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A 26-year-old Illinois woman had significant vaginal bleeding 3 weeks after her delivery.
A 26-YEAR-OLD ILLINOIS WOMAN had significant vaginal bleeding 3 weeks after her delivery in 2003. She was instructed by her physicians to go to an emergency room. She presented to the ER with complaints of significant bleeding and dizziness. The ER exam found large blood clots and an ultrasound found probable retained products of conception and/or blood clots. An obstetric consult was obtained and diagnosed retained placenta causing secondary postpartum bleeding. A D&C was ordered and when the patient's physician arrived, she administered oxytocin and methylergonvine to stop the bleeding and did an exam under anesthesia. The bleeding continued and a D&C was performed and stopped the bleeding; the patient was discharged a few hours later. The D&C pathology report that came back stated that there was no evidence of retained placenta. The plaintiff developed Asherman's syndrome, leaving her unable to become pregnant.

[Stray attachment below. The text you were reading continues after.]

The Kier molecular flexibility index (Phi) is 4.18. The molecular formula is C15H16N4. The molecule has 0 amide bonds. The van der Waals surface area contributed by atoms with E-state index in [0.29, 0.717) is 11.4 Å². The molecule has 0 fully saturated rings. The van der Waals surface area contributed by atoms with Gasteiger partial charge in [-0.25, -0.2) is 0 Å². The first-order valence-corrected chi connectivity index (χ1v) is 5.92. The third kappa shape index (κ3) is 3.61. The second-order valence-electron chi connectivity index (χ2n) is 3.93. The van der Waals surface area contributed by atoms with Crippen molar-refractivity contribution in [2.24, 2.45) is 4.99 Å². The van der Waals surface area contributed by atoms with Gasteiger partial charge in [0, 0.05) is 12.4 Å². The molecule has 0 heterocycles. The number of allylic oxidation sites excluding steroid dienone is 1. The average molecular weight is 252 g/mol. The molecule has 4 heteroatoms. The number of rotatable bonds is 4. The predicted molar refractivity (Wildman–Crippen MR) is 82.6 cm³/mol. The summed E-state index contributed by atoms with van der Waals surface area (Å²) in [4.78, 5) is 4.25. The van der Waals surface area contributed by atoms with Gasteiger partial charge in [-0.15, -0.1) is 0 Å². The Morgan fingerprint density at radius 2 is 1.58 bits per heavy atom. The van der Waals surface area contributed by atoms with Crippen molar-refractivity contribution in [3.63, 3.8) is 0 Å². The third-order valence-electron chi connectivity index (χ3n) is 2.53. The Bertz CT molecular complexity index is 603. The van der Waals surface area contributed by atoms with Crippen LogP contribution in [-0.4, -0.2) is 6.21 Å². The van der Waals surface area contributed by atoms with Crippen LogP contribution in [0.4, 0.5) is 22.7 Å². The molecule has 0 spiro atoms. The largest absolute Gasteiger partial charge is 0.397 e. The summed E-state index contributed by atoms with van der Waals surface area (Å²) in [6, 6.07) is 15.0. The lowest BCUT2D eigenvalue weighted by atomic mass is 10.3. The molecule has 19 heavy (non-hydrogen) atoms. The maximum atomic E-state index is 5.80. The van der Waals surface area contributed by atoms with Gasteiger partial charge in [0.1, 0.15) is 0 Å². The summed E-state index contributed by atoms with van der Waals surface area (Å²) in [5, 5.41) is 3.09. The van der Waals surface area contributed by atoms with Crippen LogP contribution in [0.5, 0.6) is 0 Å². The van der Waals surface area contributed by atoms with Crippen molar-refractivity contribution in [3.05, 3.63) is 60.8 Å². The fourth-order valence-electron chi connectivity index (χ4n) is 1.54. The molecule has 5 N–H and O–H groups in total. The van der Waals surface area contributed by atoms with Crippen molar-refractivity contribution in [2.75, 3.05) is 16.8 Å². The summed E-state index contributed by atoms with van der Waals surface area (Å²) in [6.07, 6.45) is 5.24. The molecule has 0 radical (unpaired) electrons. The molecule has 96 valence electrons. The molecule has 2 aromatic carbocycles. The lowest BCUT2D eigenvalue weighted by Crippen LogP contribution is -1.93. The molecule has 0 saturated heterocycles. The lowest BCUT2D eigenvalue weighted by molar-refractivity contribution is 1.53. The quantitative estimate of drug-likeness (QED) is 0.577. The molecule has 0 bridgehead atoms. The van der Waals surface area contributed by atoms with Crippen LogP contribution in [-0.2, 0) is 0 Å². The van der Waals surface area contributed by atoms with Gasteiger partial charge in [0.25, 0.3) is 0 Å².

The patient sued those involved with her care, and claimed they were negligent in diagnosing retained placental tissue, failing to provide conservative treatment for an adequate length of time to stop the bleeding, and in performing an unnecessary D&C.
The defense maintained that the actual tissue and pathology slides confirmed there was retained placental tissue that required removal. The same hospital pathologist who issued the initial report later re-examined the tissue slides and admitted there was retained placental tissue and that she had made an error in the original report. They also claimed that medications had been used in an attempt to stop the bleeding, but failed, and thus the D&C was necessary to save the patient's life. The defendant also pointed to the consent form the patient signed that had included the performance of a total abdominal hysterectomy if the bleeding could not be stopped, which would have also left her unable to bear any more children. A $731,124 verdict was returned, which included $50,000 to the patient's husband.